Written: Written on October 16, 1921
Published: First published in 1959 in Lenin Miscellany XXXVI. Printed from the original.
Source: Lenin Collected Works, Progress Publishers, 1976, Moscow, Volume 45, pages 339c-340a.
Translated: Yuri Sdobnikov
Transcription\Markup: R. Cymbala
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I do not agree with you in the assessment of the situation or on the steps you propose. There can be no question at all of Trotsky and myself withdrawing from the Executive Committee of the Communist International.
It is quite enough for Krasin to make a statement on the debts.
Urquhart has so far disagreed with the percentage level: he offered 5 per cent of gross output, our commission demanded 10 per cent.
The British and the French want to plunder us. That we shall not allow. We shall pay no attention to their “dissatisfaction” over this.
There is one concession: timber in the Caucasus. Trade arrangements with the Germans are under way. They are starting with Italy: she has offered a loan. This matter should be speeded up and pushed forward by every means.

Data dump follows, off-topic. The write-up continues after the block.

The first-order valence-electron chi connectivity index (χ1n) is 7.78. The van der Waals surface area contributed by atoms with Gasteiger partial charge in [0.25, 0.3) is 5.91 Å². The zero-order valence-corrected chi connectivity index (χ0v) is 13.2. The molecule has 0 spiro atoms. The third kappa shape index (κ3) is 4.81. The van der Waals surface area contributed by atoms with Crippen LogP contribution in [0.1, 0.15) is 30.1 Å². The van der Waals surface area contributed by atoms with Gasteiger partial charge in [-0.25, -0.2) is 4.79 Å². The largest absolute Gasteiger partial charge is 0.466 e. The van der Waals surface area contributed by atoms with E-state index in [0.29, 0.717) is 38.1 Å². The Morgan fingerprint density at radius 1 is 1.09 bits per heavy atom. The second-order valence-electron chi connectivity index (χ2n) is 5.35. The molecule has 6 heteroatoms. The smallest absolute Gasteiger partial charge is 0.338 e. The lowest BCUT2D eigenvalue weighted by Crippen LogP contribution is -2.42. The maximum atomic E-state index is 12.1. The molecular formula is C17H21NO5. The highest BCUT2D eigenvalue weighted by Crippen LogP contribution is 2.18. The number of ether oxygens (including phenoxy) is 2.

There is a contract with Armstrong on the boilers. There is a contract with Norway.
The only “sharp turn” is with Britain and France, and I do not see that we should make any concessions or steps. Hoover is a real asset.
With communist greetings,
 On October 15, 1921, G. V. Chicherin wrote Lenin that the dissolution of the All-Russia Famine Relief Committee, for its counter-revolutionary activity, and the break-down of the concession talks with Urquhart have worsened the international position of the R.S.F.S.R. He proposed a number of steps which he believed would improve relations with the capitalist countries, namely, Lenin’s and Trotsky’s withdrawal from the Comintern Executive Committee, a statement by the Soviet Government on recognition of tsarist Russia’s debts, etc.
In the final sentence a reference is to the 1921 agreement with ARA, which was headed by Herbert Hoover, on aid to the starving in the Volga area (see this volume, Document 370).